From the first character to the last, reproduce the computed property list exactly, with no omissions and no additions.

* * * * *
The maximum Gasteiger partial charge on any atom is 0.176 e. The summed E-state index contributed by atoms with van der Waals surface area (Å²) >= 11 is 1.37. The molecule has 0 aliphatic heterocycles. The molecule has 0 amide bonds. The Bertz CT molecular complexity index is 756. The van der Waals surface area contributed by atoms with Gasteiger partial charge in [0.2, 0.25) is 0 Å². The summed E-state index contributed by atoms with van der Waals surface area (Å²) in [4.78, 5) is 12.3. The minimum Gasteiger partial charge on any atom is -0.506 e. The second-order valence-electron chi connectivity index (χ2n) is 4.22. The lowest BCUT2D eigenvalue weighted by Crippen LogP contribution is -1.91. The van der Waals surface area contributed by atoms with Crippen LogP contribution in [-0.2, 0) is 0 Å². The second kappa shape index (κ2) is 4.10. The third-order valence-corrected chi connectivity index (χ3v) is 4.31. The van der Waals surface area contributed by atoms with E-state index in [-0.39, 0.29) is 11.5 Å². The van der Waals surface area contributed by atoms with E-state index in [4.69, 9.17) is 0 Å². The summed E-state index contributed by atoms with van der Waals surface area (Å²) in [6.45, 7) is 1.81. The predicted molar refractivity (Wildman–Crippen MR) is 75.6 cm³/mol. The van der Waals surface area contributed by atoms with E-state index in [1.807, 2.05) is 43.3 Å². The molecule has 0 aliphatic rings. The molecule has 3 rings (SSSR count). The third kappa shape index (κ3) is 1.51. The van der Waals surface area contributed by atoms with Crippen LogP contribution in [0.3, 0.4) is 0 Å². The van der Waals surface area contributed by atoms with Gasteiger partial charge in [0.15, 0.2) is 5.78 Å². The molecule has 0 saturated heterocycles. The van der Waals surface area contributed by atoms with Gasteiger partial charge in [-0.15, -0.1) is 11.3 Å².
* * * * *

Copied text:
The maximum Gasteiger partial charge on any atom is 0.176 e. The summed E-state index contributed by atoms with van der Waals surface area (Å²) >= 11 is 1.37. The molecule has 0 aliphatic heterocycles. The molecule has 0 amide bonds. The Bertz CT molecular complexity index is 756. The van der Waals surface area contributed by atoms with Gasteiger partial charge in [0.2, 0.25) is 0 Å². The summed E-state index contributed by atoms with van der Waals surface area (Å²) in [4.78, 5) is 12.3. The minimum Gasteiger partial charge on any atom is -0.506 e. The second-order valence-electron chi connectivity index (χ2n) is 4.22. The lowest BCUT2D eigenvalue weighted by Crippen LogP contribution is -1.91. The van der Waals surface area contributed by atoms with Crippen LogP contribution in [-0.2, 0) is 0 Å². The second kappa shape index (κ2) is 4.10. The third-order valence-corrected chi connectivity index (χ3v) is 4.31. The van der Waals surface area contributed by atoms with E-state index in [-0.39, 0.29) is 11.5 Å². The van der Waals surface area contributed by atoms with E-state index in [4.69, 9.17) is 0 Å². The summed E-state index contributed by atoms with van der Waals surface area (Å²) in [6.45, 7) is 1.81. The predicted molar refractivity (Wildman–Crippen MR) is 75.6 cm³/mol. The van der Waals surface area contributed by atoms with E-state index in [1.807, 2.05) is 43.3 Å². The molecule has 0 aliphatic rings. The molecule has 3 rings (SSSR count). The third kappa shape index (κ3) is 1.51. The van der Waals surface area contributed by atoms with Crippen LogP contribution in [0.3, 0.4) is 0 Å². The van der Waals surface area contributed by atoms with Gasteiger partial charge in [0.15, 0.2) is 5.78 Å². The molecule has 0 saturated heterocycles. The van der Waals surface area contributed by atoms with Gasteiger partial charge in [-0.15, -0.1) is 11.3 Å².